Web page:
Lactation tetany of mares (eclampsia, transit tetany)
Hypocalcaemia in mares causes lactation tetany, which is characterized by abnormal behaviour, in coordination and tetany. The condition also occurs in horses after prolonged physical exertion or transport. The disease was most common when the draft horse breeding was widely practiced.
Clinical signs include increased excitability in mild cases. Severely affected animals show profuse sweating, rapid laboured respiration dilatation of nostrils accompanied with synchronous diaphragmatic flutter, and signs of tetany such as stiff gait, muscle tremors, inability to chew, recumbency, convulsions and cardiac arrhythmias. In severe cases, the serum calcium is below 8 mg/dl. Untreated lactating mares may sometime die within 24-48 hours.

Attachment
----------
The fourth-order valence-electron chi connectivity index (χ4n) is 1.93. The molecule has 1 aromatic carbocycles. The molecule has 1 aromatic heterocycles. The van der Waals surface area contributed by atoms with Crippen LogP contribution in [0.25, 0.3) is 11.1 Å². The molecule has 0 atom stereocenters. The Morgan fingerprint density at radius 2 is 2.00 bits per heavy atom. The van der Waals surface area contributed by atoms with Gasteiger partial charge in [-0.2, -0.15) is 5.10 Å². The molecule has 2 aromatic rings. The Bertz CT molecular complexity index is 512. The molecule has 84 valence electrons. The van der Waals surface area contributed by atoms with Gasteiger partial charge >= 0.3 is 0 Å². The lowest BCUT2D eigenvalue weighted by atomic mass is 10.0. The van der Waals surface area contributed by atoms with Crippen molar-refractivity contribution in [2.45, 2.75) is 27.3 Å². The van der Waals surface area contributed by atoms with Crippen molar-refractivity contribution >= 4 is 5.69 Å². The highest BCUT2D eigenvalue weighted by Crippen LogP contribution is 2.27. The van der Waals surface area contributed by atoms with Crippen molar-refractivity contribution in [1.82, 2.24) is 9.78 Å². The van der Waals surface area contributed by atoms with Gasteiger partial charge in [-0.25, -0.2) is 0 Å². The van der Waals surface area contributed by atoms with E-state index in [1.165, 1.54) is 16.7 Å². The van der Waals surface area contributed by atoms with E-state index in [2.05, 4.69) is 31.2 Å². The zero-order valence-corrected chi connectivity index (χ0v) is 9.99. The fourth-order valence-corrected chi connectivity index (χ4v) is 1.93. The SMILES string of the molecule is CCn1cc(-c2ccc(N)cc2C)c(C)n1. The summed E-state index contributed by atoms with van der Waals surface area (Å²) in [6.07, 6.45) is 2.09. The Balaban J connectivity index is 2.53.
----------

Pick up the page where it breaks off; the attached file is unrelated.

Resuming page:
Slow intravenous administration of calcium borogluconate (300-500 ml of 25% calcium borogluconate solution) is effective in the treatment. Voiding of large volume of urine is one of the early signs of favourable response.